romanglass (romanglass) wrote in magne_f,
romanglass
romanglass
magne_f

sacred space

Back in college, the students in the Anthropology and Architecture schools at my university were invited to attend a presentation by guest lecturer Wade Davis. Davis is an ethnobotonist who is probably most known for writing 'The Serpent and the Rainbow', which was later made into a horror movie directed by Wes Craven.

Davis' topic was 'sacred space'. I don't recall the entire context of the presentation anymore, but the bottom line was that he was proposing to bring a small group of students from each school to a remote, forested area of British Columbia for six weeks during the summer with the purpose of constructing out of local raw materials a sacred space that the group would define, design and build together.

There was a lot of discourse on the nature of 'sacred' - we had all learned about the sacred/profane dichotomy of Durkheim by then, required reading in 101 - and I remember being completely enthralled by the lecture. I wasn't able to participate in the project due to the cost, however a good friend of mine did go, an architecture student whose true passion was anthropology and agriculture (she later became a landscape architect and now owns her own business out in Seattle). She filled me in on the whole experience, from arriving in the woods, to the meetings over campfire to talk about the meaning of sacred space and how they would design and build such a thing in the remote woods.

In the end, they built a structure that was like a tree house, but much larger; the trees grew so densely that the building was constructed around several tree trunks and was mostly open-sided. The pictures were absolutely amazing, I couldn't believe that they'd built it in six weeks and with very few tools and no experience. She said they barely slept at all, that there was always a team of people working away, not because of the deadline or so, but from a driving belief and passion that the space they were creating had a purpose. I remember thinking 'all that work for a place they are not likely to return to in their lifetime'; such a strange idea to labor and believe like that and simply walk away when you are done.

In retrospect, I would guess this is a bit like the artist experience, of spending many hours to create something that is an expression of self on some level, only to give it to the world and let it stand alone, and be infused with meaning and associations entirely different in those who view it in another space and time. Is the self lost or multiplied or both in the process?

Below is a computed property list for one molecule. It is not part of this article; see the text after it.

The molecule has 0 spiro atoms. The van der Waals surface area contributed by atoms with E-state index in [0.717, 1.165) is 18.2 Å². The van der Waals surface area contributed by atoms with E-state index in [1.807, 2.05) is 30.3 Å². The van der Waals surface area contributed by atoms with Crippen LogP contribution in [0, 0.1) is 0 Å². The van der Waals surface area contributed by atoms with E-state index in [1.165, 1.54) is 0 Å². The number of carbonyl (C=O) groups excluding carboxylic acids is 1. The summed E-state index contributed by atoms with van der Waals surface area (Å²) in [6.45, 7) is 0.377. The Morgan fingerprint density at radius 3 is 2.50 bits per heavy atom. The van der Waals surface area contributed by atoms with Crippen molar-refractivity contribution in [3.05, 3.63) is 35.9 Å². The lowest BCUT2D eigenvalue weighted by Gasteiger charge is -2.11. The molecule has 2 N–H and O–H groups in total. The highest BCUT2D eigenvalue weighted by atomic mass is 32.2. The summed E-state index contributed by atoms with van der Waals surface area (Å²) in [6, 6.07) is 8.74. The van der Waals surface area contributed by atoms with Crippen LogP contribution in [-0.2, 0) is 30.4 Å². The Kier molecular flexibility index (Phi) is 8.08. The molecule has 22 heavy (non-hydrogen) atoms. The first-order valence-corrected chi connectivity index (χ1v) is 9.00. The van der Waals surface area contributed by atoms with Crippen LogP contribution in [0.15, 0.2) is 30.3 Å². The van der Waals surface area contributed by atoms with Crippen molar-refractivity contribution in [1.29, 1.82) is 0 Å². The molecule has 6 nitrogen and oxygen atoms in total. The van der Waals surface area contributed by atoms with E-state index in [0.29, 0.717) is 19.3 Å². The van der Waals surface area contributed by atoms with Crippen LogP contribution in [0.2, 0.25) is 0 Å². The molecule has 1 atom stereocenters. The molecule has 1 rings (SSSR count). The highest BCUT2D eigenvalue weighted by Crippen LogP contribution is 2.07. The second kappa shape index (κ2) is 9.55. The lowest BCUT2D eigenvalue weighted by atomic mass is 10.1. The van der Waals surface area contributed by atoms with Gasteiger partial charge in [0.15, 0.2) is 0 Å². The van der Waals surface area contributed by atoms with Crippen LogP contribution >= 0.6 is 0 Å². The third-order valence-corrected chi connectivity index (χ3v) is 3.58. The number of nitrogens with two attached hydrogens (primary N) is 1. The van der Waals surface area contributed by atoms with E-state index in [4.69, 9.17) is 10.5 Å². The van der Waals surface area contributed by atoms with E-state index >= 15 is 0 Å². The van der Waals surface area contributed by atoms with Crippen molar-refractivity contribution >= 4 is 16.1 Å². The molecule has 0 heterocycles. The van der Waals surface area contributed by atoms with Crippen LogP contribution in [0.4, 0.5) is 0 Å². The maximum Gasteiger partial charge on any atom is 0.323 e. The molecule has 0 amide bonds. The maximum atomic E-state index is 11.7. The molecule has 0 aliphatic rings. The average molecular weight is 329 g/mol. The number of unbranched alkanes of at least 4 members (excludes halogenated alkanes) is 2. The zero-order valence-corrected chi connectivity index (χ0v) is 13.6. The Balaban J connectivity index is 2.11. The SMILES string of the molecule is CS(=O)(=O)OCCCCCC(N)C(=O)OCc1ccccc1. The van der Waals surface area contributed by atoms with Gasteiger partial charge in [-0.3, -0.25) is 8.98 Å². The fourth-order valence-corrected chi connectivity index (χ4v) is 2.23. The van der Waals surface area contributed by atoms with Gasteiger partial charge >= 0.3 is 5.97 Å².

Anyway, since then I have been interested in this idea of 'sacred space' and that this could be anything, not just a place of worship or so. And that you could construct a sacred space yourself! I think that was the biggest concept for me, actually.

There are places you enter which immediately attract you, resonate with you, inspire you, bring you peace, etc. And there are also places that after association become a kind of sacred place for you over time. Ultimately our own nature and interior landscape engenders the deeper meaning, the objects and the place itself do not hold meaning on their own.

I'm kind of leading up to the new Apparatjik suite at The Thief here, but in my mind I haven't really made all the connections between these two topics yet. What I mean is that it is simply a hotel room, and for those with no exposure to the Apparatjik world and iconography, it is probably at most 'quirky' or 'interesting' and of passing impact. But for those of us who have been following along from the beginning, there are elements in the room that jump out at us and form an immediate touchpoint. The space has a significance quite different depending on your degree of previous exposure and openness to the whole experience. And I do find myself wondering about this old project and the definition Davis used for 'sacred' and how a place derives meaning from its occupants; basically what might have been only a fun design project for Apparatjik has resulted in a space that reflects, draws from and - I think - expands the experience for the rest of us.

Hmm, well I am not sure where I am going with all this, but the armchair anthropologist in me finds it all really interesting. I feel like I could walk through the doors there and feel immediately at home, and recognize details that have meaning for a specific group of people, of which I am a member, and that is very special. It could very well fit the definition of 'sacred space' in that it will resonate with people in a unique way. Perhaps that is not their intention in creating it, but I like the idea somehow :-)
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